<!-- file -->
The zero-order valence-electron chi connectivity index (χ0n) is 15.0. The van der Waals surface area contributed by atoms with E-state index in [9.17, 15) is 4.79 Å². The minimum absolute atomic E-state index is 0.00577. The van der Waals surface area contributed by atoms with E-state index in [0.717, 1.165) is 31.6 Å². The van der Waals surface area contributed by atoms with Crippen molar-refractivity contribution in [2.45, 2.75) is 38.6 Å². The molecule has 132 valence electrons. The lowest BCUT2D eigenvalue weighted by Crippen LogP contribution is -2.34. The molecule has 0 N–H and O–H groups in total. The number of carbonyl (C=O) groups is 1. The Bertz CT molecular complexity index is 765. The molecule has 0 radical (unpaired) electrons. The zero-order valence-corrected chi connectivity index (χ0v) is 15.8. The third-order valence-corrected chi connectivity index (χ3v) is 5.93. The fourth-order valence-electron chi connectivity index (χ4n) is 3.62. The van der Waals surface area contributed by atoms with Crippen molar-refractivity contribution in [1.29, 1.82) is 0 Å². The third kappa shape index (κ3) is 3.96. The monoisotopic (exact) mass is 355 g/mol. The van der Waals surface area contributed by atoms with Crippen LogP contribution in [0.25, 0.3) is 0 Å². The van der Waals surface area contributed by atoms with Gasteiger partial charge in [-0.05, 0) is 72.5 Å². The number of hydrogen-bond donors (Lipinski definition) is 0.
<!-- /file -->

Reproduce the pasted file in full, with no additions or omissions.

The zero-order valence-electron chi connectivity index (χ0n) is 15.0. The van der Waals surface area contributed by atoms with E-state index in [9.17, 15) is 4.79 Å². The minimum absolute atomic E-state index is 0.00577. The van der Waals surface area contributed by atoms with E-state index in [0.717, 1.165) is 31.6 Å². The van der Waals surface area contributed by atoms with Crippen molar-refractivity contribution in [2.45, 2.75) is 38.6 Å². The molecule has 132 valence electrons. The lowest BCUT2D eigenvalue weighted by Crippen LogP contribution is -2.34. The molecule has 0 N–H and O–H groups in total. The number of carbonyl (C=O) groups is 1. The Bertz CT molecular complexity index is 765. The molecule has 0 radical (unpaired) electrons. The zero-order valence-corrected chi connectivity index (χ0v) is 15.8. The third-order valence-corrected chi connectivity index (χ3v) is 5.93. The fourth-order valence-electron chi connectivity index (χ4n) is 3.62. The van der Waals surface area contributed by atoms with Crippen molar-refractivity contribution in [1.29, 1.82) is 0 Å². The third kappa shape index (κ3) is 3.96. The monoisotopic (exact) mass is 355 g/mol. The van der Waals surface area contributed by atoms with Crippen LogP contribution in [0.25, 0.3) is 0 Å². The van der Waals surface area contributed by atoms with Gasteiger partial charge in [-0.05, 0) is 72.5 Å². The number of hydrogen-bond donors (Lipinski definition) is 0.